U.S. losing grasslands faster than deforestation in Brazil

The grasslands of the Great Plains, stretching from Texas into the Canadian prairies, are disappearing faster than the forests of Brazil as farmers try to cash in crops such as corn, wheat and soybeans. In a report released today, the World Wildlife Fund says 3.7 million acres of grassland were converted to cropland in 2015, more than twice as much as the 1.4 million acres of forestland in Brazil leveled for crops and livestock.

“Ramping up smart programs like Sodsaver and improving the way we manage crop insurance can help ensure we can provide enough food to feed our growing nation, while protecting areas critical to wildlife,” said the environmental group. It said its goal is no net loss of grasslands. There are roughly 366 million acres of intact grasslands in Plains, slightly more than half the original total.

The 2014 farm law included a so-called Sodsaver provision that requires farmers to pay sharply higher premiums for crop insurance on native grasslands that are converted to cropland in Montana, North Dakota, South Dakota, Minnesota, Iowa and Nebraska. The government usually pays 62 cents of each $1 in premium for crop insurance; under Sodsaver, the subsidy is cut in half. The National Sustainable Agriculture Coalition lamented the provision does not apply to the southern Plains, where the Dust Bowl developed in the 1930s.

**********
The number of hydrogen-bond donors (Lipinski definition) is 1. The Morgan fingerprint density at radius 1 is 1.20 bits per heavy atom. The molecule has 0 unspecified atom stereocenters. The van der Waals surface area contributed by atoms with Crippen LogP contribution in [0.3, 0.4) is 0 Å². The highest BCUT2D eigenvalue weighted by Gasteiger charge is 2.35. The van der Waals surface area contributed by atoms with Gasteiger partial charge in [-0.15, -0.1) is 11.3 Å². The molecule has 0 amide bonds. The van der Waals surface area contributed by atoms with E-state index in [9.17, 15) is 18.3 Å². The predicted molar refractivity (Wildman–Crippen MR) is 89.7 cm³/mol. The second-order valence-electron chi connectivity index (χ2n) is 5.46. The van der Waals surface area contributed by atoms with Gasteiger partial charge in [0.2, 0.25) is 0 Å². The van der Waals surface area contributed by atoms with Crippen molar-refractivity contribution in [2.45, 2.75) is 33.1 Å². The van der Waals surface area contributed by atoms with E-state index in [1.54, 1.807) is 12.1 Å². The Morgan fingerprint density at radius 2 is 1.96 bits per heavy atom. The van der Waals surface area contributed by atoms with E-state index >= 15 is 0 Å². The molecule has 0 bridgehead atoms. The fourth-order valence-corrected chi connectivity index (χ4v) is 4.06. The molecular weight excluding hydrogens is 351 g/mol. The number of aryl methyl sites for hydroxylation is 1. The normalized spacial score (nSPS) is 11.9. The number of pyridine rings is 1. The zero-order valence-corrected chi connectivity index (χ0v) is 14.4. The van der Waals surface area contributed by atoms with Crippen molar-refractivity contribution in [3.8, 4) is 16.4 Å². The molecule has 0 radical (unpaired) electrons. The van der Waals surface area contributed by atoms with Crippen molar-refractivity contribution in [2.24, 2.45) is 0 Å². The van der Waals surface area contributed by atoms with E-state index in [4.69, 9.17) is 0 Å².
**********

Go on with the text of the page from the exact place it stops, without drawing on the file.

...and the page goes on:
Some 53 million acres of grassland were converted to crops from 2009-15, an annual rate of 2 percent during a period that included the peak years of the agricultural boom that began in 2006, said the WWF in its Plowprint report, drawing on U.S. and Canadian data. The conversion rate dropped to 1 percent a year following the 2013 collapse in commodity prices.

In a story with the American Prospect in 2014, FERN reported that Plains grasslands were vanishing at the fastest rate since the 1920s, fueled by the boom in ethanol.

“Temperate grassland ecosystems are the least-protected biomes on the planet,” says the report. “Worldwide, these important habitats are being lost at an alarming rate due to a number of factors that include the production of food and fuel for a growing human population.”

The highest rates of land conversion during 2015 were in the “prairie pothole” region of the northern Plains in both the United States and Canada, and particularly in northern Montana and Saskatoon, said WWF.

Conversion to cropland reduces habitat for grassland birds and for pollinators such as bumblebees, said WWF. The populations of four species of birds have declined by as much as 80 percent since the 1960s.

“Much of the best cropland within this eco-region was plowed up years ago with a high percentage of today’s conversion occurring on soils that aren’t as productive for farming,” said the report. “Faced with the needs of a growing population, the best scenario is to explore policy and market drivers along with innovative methods for producing higher crop yields from the lands that are currently in production, rather than breaking new ground.”

Deforestation has increased in Brazil over the past couple of years, “following almost a decade of impressive declines,” said the Guardian in November 2015. Clearings were estimated at 5,831 square kilometers, equal to 1.44 million acres.